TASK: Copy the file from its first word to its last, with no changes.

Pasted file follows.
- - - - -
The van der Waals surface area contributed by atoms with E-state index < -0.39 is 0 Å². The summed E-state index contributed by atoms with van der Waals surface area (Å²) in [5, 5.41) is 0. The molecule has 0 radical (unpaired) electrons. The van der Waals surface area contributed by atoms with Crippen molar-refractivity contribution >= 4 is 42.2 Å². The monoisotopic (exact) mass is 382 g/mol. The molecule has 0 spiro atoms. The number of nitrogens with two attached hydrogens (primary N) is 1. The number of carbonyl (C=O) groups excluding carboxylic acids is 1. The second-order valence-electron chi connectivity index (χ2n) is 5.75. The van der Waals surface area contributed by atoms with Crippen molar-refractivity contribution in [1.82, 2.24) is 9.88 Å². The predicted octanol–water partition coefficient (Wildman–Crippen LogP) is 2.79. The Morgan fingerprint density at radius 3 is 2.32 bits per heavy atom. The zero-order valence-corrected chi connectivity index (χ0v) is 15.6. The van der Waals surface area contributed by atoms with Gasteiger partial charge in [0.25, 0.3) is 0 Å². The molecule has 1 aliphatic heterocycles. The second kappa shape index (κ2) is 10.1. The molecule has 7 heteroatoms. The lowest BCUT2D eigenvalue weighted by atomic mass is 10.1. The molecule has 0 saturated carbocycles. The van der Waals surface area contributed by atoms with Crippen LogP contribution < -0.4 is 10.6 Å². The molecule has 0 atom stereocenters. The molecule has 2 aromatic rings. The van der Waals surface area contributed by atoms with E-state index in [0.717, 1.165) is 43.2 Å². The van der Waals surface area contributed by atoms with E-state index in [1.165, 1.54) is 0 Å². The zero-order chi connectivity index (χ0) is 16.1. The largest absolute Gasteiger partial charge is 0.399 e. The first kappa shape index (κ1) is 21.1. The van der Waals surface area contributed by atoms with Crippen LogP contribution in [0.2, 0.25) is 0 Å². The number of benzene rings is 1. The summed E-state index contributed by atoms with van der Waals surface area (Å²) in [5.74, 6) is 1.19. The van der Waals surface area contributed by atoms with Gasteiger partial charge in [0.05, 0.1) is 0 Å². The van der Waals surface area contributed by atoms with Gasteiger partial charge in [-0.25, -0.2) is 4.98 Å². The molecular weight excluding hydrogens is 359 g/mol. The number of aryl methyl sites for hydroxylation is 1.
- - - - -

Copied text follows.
The van der Waals surface area contributed by atoms with E-state index < -0.39 is 0 Å². The summed E-state index contributed by atoms with van der Waals surface area (Å²) in [5, 5.41) is 0. The molecule has 0 radical (unpaired) electrons. The van der Waals surface area contributed by atoms with Crippen molar-refractivity contribution >= 4 is 42.2 Å². The monoisotopic (exact) mass is 382 g/mol. The molecule has 0 spiro atoms. The number of nitrogens with two attached hydrogens (primary N) is 1. The number of carbonyl (C=O) groups excluding carboxylic acids is 1. The second-order valence-electron chi connectivity index (χ2n) is 5.75. The van der Waals surface area contributed by atoms with Crippen molar-refractivity contribution in [1.82, 2.24) is 9.88 Å². The predicted octanol–water partition coefficient (Wildman–Crippen LogP) is 2.79. The Morgan fingerprint density at radius 3 is 2.32 bits per heavy atom. The zero-order valence-corrected chi connectivity index (χ0v) is 15.6. The van der Waals surface area contributed by atoms with Gasteiger partial charge in [0.25, 0.3) is 0 Å². The molecule has 1 aliphatic heterocycles. The second kappa shape index (κ2) is 10.1. The molecule has 7 heteroatoms. The lowest BCUT2D eigenvalue weighted by atomic mass is 10.1. The molecule has 0 saturated carbocycles. The van der Waals surface area contributed by atoms with Crippen LogP contribution < -0.4 is 10.6 Å². The molecule has 0 atom stereocenters. The molecule has 2 aromatic rings. The van der Waals surface area contributed by atoms with E-state index in [0.717, 1.165) is 43.2 Å². The van der Waals surface area contributed by atoms with E-state index in [1.165, 1.54) is 0 Å². The zero-order chi connectivity index (χ0) is 16.1. The largest absolute Gasteiger partial charge is 0.399 e. The first kappa shape index (κ1) is 21.1. The van der Waals surface area contributed by atoms with Crippen LogP contribution in [0.2, 0.25) is 0 Å². The number of benzene rings is 1. The summed E-state index contributed by atoms with van der Waals surface area (Å²) in [5.74, 6) is 1.19. The van der Waals surface area contributed by atoms with Gasteiger partial charge in [0.05, 0.1) is 0 Å². The van der Waals surface area contributed by atoms with Gasteiger partial charge in [-0.25, -0.2) is 4.98 Å². The molecular weight excluding hydrogens is 359 g/mol. The number of aryl methyl sites for hydroxylation is 1.